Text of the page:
In light of the recent US Supreme Court ruling on gay marriage, other countries have also called on their governments to allow gay marriage. One of those countries is the Philippines. Facebook profile photos suddenly featured the users with a rainbow filter, and the hashtag #lovewins trended on Twitter in the Philippines and around the world.
Gay marriage may not be legal in the Philippines, but what many do not know is that a gay couple has already been married here. And it comes in the unlikely setting of the New People’s Army.
According to a post shared by Thomas van B. on Facebook:
On Feb. 4 2005, the New People’s Army (NPA) conducted the first same-sex marriage in the Philippines. Two guerrilla fighters who have participated in the armed struggle against the pro-U.S. regime in Manila, Ka Andres and Ka Jose, exchanged their vows before their comrades, friends and local villagers.
The ceremony was filled with symbolism representing their love and their cause. Ka Andres and Ka Jose held each other’s hand throughout the wedding and held a bullet in the other instead of rings as a representation of their commitment to the armed struggle.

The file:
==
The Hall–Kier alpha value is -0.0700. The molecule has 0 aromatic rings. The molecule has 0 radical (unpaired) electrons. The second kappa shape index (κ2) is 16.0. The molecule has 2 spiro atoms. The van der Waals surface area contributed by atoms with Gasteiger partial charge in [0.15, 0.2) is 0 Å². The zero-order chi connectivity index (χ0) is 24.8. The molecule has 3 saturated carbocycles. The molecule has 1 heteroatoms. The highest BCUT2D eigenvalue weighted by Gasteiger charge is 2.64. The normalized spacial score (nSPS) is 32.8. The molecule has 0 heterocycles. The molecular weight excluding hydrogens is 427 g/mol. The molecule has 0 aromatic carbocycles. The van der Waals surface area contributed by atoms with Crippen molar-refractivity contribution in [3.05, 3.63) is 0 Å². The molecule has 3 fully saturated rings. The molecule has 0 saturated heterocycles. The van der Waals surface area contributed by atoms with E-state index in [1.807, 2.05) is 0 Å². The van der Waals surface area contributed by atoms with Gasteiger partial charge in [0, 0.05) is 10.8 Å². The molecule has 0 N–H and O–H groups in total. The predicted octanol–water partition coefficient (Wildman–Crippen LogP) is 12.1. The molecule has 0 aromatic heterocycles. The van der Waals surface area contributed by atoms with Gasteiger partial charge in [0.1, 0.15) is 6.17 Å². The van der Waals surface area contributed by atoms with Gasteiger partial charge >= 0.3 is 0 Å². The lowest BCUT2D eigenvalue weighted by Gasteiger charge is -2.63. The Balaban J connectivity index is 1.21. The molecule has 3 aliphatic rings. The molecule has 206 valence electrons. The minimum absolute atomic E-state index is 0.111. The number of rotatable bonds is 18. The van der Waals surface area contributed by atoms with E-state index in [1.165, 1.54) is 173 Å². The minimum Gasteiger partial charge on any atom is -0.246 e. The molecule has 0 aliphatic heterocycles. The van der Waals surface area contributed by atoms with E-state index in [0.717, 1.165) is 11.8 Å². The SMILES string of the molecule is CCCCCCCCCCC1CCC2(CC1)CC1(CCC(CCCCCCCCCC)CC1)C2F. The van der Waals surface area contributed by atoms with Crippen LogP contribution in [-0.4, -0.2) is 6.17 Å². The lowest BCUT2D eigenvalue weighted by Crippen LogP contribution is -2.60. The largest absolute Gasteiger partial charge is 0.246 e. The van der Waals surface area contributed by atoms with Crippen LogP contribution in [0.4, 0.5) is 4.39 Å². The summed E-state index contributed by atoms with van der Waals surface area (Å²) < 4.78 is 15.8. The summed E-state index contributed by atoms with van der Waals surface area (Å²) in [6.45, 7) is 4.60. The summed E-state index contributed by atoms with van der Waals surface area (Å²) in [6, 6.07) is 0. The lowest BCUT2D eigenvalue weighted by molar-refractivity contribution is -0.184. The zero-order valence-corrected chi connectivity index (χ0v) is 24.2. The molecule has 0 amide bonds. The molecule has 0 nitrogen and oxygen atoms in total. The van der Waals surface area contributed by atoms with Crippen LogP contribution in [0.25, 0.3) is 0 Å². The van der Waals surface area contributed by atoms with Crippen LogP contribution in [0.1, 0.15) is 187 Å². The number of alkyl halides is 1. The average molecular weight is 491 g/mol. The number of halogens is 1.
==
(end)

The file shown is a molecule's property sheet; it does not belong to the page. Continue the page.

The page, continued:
During the ceremony, Ka Andres and Ka Jose were draped in a sequined flag of the Communist Party of the Philippines (CPP), which was secured by a long, beaded rope around the couple and their sponsors.
The story was featured on the Philippine Daily Inquirer (even appearing on the front page), and became a question on the hit TV show Game KNB?.
In response to the marriage, representatives of the Philippine government have condemned the NPA for lacking religion. A spokesperson for the Air Force generals allegedly said, “This proves that they have no god and their morality is very much in question.”
According to Ka Andres:
Gay cadres adhere to the strong party discipline. They enhance the prestige of gays in the movement. This has gained positive results through the years. Comrades (male and female) and even the masses have learned to respect and recognize gays and their contribution to the revolution.
Ka Jose also said:
What we have to do now–with the help of the party–is to work on our marriage and to be strong while serving the people.
Sadly, Ka Jose died from liver illness years ago and Ka Andres left the movement.
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